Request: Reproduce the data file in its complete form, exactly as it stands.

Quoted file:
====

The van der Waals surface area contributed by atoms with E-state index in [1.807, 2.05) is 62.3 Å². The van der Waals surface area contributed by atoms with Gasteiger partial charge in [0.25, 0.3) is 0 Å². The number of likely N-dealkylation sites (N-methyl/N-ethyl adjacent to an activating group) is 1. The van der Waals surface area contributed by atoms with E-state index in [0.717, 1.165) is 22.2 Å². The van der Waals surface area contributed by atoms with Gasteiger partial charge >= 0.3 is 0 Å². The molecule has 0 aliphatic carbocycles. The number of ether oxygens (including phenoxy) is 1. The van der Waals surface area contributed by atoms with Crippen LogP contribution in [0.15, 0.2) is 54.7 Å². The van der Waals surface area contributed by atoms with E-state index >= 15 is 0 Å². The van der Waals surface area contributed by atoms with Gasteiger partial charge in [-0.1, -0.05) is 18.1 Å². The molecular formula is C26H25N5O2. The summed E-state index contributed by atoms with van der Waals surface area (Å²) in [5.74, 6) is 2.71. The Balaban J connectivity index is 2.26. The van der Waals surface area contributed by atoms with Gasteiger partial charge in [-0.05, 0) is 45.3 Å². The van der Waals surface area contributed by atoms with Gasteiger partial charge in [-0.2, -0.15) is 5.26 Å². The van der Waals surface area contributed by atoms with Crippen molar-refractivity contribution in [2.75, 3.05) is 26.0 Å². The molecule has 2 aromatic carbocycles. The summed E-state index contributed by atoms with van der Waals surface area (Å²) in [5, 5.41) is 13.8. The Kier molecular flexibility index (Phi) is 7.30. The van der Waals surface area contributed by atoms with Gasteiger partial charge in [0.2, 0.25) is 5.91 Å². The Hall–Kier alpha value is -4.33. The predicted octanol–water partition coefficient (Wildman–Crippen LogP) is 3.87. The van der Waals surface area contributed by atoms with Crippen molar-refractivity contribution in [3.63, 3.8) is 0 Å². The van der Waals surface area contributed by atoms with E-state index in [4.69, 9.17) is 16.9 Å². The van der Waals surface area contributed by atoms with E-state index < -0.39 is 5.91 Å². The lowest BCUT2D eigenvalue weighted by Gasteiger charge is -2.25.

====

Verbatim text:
The van der Waals surface area contributed by atoms with E-state index in [1.807, 2.05) is 62.3 Å². The van der Waals surface area contributed by atoms with Gasteiger partial charge in [0.25, 0.3) is 0 Å². The number of likely N-dealkylation sites (N-methyl/N-ethyl adjacent to an activating group) is 1. The van der Waals surface area contributed by atoms with E-state index in [0.717, 1.165) is 22.2 Å². The van der Waals surface area contributed by atoms with Gasteiger partial charge >= 0.3 is 0 Å². The molecule has 0 aliphatic carbocycles. The number of ether oxygens (including phenoxy) is 1. The van der Waals surface area contributed by atoms with Crippen LogP contribution in [0.15, 0.2) is 54.7 Å². The van der Waals surface area contributed by atoms with E-state index >= 15 is 0 Å². The van der Waals surface area contributed by atoms with Gasteiger partial charge in [-0.1, -0.05) is 18.1 Å². The molecular formula is C26H25N5O2. The summed E-state index contributed by atoms with van der Waals surface area (Å²) in [5.74, 6) is 2.71. The Balaban J connectivity index is 2.26. The van der Waals surface area contributed by atoms with Gasteiger partial charge in [-0.05, 0) is 45.3 Å². The van der Waals surface area contributed by atoms with Gasteiger partial charge in [-0.2, -0.15) is 5.26 Å². The van der Waals surface area contributed by atoms with Crippen molar-refractivity contribution in [2.75, 3.05) is 26.0 Å². The molecule has 2 aromatic carbocycles. The summed E-state index contributed by atoms with van der Waals surface area (Å²) in [5, 5.41) is 13.8. The Kier molecular flexibility index (Phi) is 7.30. The van der Waals surface area contributed by atoms with Gasteiger partial charge in [0.2, 0.25) is 5.91 Å². The Hall–Kier alpha value is -4.33. The predicted octanol–water partition coefficient (Wildman–Crippen LogP) is 3.87. The van der Waals surface area contributed by atoms with Crippen molar-refractivity contribution in [3.63, 3.8) is 0 Å². The van der Waals surface area contributed by atoms with E-state index in [4.69, 9.17) is 16.9 Å². The van der Waals surface area contributed by atoms with E-state index < -0.39 is 5.91 Å². The lowest BCUT2D eigenvalue weighted by Gasteiger charge is -2.25.